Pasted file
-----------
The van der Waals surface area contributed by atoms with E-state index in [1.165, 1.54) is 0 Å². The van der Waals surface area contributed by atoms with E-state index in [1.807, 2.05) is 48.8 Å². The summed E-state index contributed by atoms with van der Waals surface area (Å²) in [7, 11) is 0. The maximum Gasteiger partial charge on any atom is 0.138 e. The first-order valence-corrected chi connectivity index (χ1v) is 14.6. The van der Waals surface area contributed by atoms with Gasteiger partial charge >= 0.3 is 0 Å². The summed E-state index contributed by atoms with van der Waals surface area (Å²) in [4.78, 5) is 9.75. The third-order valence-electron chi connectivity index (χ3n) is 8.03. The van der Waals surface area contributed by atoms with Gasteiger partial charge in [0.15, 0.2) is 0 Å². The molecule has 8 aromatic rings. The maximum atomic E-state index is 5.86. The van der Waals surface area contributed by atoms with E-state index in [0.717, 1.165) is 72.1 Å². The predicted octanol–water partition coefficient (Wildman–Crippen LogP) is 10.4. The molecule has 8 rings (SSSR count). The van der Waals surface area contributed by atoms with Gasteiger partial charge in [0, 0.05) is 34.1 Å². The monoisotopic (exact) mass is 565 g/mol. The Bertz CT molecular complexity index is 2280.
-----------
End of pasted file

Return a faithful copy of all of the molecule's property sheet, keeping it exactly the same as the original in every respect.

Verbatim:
The van der Waals surface area contributed by atoms with E-state index in [1.165, 1.54) is 0 Å². The van der Waals surface area contributed by atoms with E-state index in [1.807, 2.05) is 48.8 Å². The summed E-state index contributed by atoms with van der Waals surface area (Å²) in [7, 11) is 0. The maximum Gasteiger partial charge on any atom is 0.138 e. The first-order valence-corrected chi connectivity index (χ1v) is 14.6. The van der Waals surface area contributed by atoms with Gasteiger partial charge >= 0.3 is 0 Å². The summed E-state index contributed by atoms with van der Waals surface area (Å²) in [4.78, 5) is 9.75. The third-order valence-electron chi connectivity index (χ3n) is 8.03. The van der Waals surface area contributed by atoms with Gasteiger partial charge in [0.15, 0.2) is 0 Å². The molecule has 8 aromatic rings. The maximum atomic E-state index is 5.86. The van der Waals surface area contributed by atoms with E-state index in [0.717, 1.165) is 72.1 Å². The predicted octanol–water partition coefficient (Wildman–Crippen LogP) is 10.4. The molecule has 8 rings (SSSR count). The van der Waals surface area contributed by atoms with Gasteiger partial charge in [0, 0.05) is 34.1 Å². The monoisotopic (exact) mass is 565 g/mol. The Bertz CT molecular complexity index is 2280.